Worker health and wellness Worker Health and Wellness Office Safety Tips

Dental pain causes missed work, health issues in older adults: poll

tooth pain
Photo: g-stockstudio/iStockphoto

Ann Arbor, MI – Dental problems have led to pain, difficulty eating, missed work and/or other health problems for more than one-third of adults 50 to 64 years old, according to a recent University of Michigan poll.

Released Sept. 7, the UM National Poll on Healthy Aging showed that, of the 38 percent of respondents who reported experiencing the aforementioned problems in the past two years, 61 percent pursued dental care only after encountering serious issues. In contrast, the symptoms surfaced in 43 percent of respondents who receive occasional teeth cleanings and 29 percent of those who receive regular cleanings.

Overall, 34 percent of respondents reported feeling embarrassed about the condition of their teeth, while 41 percent described their oral health as excellent or very good.

Other findings:

  • 79 percent of respondents said dental care is important to preventing dental problems at their age.
  • 69 percent cited cost as a major factor behind not receiving needed care.
  • 51 percent are unsure of how they will get dental insurance upon turning 65, the age when most Americans become eligible for Medicare coverage; 13 percent expect Medicare or Medicaid to cover dental care as they age past 65.

“Traditional Medicare does not cover dental care, and many states offer very limited or no dental coverage for adults with Medicaid,” Preeti Malani, poll director and UM professor of internal medicine, said in a Sept. 7 press release. “Even those who were diligent about seeing the dentist and had dental insurance throughout adulthood may find it harder to afford dental care as they get older, and coverage options may be more limited.”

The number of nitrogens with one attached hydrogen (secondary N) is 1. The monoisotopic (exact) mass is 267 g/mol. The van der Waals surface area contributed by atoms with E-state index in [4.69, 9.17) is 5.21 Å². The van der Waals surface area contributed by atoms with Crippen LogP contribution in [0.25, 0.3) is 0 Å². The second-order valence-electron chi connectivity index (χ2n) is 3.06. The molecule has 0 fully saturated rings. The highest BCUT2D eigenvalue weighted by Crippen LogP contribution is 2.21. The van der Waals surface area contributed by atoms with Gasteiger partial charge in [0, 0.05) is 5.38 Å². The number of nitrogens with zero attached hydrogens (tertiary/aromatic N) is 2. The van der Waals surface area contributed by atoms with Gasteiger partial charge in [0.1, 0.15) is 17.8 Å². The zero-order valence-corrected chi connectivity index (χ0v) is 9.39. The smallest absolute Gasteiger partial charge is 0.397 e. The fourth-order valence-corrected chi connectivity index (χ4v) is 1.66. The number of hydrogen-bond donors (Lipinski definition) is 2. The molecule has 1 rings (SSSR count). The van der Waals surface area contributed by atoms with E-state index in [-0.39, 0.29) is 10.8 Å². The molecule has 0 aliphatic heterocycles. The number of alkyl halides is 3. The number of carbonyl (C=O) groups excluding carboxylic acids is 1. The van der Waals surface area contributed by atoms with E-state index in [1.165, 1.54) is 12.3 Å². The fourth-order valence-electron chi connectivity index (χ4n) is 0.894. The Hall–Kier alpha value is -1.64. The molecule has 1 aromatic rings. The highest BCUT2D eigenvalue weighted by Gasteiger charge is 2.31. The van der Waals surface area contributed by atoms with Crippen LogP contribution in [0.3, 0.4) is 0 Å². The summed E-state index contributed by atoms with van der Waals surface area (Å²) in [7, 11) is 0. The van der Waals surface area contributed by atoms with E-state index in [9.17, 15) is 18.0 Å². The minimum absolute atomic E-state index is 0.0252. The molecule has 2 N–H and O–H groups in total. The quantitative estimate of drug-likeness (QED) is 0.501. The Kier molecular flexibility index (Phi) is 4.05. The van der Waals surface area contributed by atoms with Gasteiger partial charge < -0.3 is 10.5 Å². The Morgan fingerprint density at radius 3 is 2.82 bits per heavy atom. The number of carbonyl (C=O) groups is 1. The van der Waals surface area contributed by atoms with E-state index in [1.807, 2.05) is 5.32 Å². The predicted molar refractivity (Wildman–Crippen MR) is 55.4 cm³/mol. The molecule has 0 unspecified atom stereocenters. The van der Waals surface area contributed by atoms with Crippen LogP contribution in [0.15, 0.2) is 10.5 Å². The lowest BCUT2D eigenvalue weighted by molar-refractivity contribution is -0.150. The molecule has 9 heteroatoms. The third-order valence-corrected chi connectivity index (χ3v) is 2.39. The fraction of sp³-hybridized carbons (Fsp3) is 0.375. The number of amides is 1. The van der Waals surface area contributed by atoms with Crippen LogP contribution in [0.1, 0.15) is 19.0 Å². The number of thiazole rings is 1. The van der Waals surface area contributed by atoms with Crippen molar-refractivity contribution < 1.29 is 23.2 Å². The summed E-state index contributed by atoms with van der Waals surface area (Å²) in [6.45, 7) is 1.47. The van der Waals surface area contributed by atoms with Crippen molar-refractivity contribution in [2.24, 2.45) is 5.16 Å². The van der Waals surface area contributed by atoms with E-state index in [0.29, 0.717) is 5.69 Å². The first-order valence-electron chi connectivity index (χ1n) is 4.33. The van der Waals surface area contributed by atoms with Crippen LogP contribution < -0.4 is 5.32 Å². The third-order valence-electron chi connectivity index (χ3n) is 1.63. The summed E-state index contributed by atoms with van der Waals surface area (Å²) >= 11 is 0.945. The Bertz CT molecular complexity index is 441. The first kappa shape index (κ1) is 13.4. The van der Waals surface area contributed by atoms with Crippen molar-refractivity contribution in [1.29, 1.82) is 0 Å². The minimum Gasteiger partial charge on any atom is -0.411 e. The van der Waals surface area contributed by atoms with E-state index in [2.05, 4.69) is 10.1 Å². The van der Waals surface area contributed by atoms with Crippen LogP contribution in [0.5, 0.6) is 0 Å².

The UM Institute for Healthcare Policy and Innovation conducted the poll of 1,066 respondents in conjunction with AARP and Michigan Medicine, the university’s academic medical center.

Post a comment to this article

Safety+Health welcomes comments that promote respectful dialogue. Please stay on topic. Comments that contain personal attacks, profanity or abusive language – or those aggressively promoting products or services – will be removed. We reserve the right to determine which comments violate our comment policy. (Anonymous comments are welcome; merely skip the “name” field in the comment box. An email address is required but will not be included with your comment.)